It’s happening again, the distinct ying/yang effect of the amount of blogging waning as my amount of doing waxes.  Here are some quick updates to where some of the projects are at.

Market Garden 

BIG NEWS: I have permission to utilize as much of .5 acres as needed!  This is at the site about 4 miles from my home.  As reality sets in on the amount of work that this will take, I am thinking of sticking to just one 50×100 foot section that will be tilled under this spring, and then start a chicken tractor rotationally grazing what will be the other 50×100 garden.  This will allow for essentially ALL the beds to be taken out of production annually for soil building and grazed by 10-20 layers in 1-2 tractors.  As we get closer to planting time (OMG I have to start seedlings in less than 2 weeks!!) my research, planning, budgeting and shopping have gone into High Gear.  Uber exciting!

Eco Victory Garden

The presentation went over very well and we will be meeting again this weekend for a more in depth discussion.  The name appears to be morphing from a “victory garden” into a “Household Ecology Center” to stress the system thinking inherent in it.  Big Thanks to Emily at Eat Close to Home for her suggestion of using a second plastic barrel for the composter -that may very well make it to the final system: it saves $30, cuts an hour off the instalation and is better sized to the garden.  Lots of momentum on this

Winter Reading 

In addition to catalogues from Fed-Co, Johnny’s and Seed Savers, I am currently devouring Andy Lee’s Chicken Tractor  as I will be putting them to use in about 8 weeks.  Love his idea of simple straw bale structure for winter housing.   Also getting time in the queue is Lester Brown’s Plan B 3.0 which is one of the most important books I’ve read.  Lays out the immediacy, magnitude, and potential solutions to the problems of our generation.   We need to Get Real.  Now.  On the less immediate and lighter side I am also dabbling with Root Cellaring: Natural Cold Storage.  I plan to build one of these with the farm owners who are letting me use their land.  I’ll need it to -on another property I intend to grow 1500+ lbs of potatoes…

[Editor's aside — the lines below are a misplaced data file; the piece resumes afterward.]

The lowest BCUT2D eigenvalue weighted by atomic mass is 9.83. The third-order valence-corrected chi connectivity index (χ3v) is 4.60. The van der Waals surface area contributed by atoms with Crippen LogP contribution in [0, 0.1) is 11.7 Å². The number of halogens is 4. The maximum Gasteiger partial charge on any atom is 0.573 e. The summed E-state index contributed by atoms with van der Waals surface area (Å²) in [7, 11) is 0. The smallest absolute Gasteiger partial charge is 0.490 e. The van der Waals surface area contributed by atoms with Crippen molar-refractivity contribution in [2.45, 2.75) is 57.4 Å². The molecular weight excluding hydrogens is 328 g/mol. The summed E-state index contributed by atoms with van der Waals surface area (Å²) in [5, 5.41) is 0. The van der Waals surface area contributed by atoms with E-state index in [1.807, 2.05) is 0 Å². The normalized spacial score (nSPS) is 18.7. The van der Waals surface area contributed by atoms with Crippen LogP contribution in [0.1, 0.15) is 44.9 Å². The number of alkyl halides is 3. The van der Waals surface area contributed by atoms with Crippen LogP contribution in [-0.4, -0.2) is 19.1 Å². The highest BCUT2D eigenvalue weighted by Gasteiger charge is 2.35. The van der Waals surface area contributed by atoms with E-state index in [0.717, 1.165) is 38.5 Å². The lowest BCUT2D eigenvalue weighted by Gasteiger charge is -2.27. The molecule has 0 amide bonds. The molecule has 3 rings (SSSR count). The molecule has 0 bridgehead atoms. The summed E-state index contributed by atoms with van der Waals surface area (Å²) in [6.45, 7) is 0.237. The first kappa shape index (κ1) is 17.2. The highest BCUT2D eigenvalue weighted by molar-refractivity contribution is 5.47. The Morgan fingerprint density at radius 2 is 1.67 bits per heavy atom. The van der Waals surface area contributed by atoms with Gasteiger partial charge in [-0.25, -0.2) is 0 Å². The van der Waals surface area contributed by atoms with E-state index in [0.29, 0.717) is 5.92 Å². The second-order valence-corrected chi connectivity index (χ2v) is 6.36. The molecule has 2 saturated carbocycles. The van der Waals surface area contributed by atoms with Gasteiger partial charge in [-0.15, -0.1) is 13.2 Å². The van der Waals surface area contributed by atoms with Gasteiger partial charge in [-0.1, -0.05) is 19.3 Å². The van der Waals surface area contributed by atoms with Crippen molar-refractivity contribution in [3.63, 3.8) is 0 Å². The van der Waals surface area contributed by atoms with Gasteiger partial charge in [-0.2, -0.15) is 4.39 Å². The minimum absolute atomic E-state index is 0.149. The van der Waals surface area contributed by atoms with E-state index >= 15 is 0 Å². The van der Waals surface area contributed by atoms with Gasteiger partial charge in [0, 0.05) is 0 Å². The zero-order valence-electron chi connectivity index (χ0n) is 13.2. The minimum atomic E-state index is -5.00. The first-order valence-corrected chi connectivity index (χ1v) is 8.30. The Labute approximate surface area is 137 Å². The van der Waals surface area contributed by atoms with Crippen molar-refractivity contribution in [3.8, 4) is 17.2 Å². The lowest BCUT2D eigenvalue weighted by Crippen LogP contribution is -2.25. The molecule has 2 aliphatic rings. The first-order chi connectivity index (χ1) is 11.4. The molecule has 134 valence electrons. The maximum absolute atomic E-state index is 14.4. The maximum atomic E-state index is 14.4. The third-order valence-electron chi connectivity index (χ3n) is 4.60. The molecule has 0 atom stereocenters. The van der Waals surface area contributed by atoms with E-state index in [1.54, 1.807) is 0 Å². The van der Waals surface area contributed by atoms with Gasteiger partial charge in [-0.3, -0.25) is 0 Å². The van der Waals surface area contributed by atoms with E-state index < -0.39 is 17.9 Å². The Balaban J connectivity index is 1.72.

Garden Planning

Another tip from Emily was GrowVeg.com. I signed up for their 30 day trial and so far the system is fairly slick and certainly faster than my cobbled together spreadsheets.  Really like the fact that you draw the plans and it calculates planting rates with numbers of plants and then builds a plant list including planting times, etc.  Interface is not as inuititve as I would like (very few hot keys), but its not bad.  Big downer is that it is a subscription based system, not a downloadable software pack.  At $35/year it will add up and I have to have internet to view the plans.  Grrr.

The reality of the coming year is sinking in.  I will be growing food on a scale completely outside any reference I have ever had.  It appears I will have livestock, and I will also be very involved in a local sustainability group that is dreaming big enough that we have booths at both our county fair and the MREA I am also still maintaining my 50hr/wk salaried job and then there are little things like my essential roles as husband and father…  I also would like to blog 70k words this year as I hope that others can continue to learn from my trials.  At least the days are longer in the summer…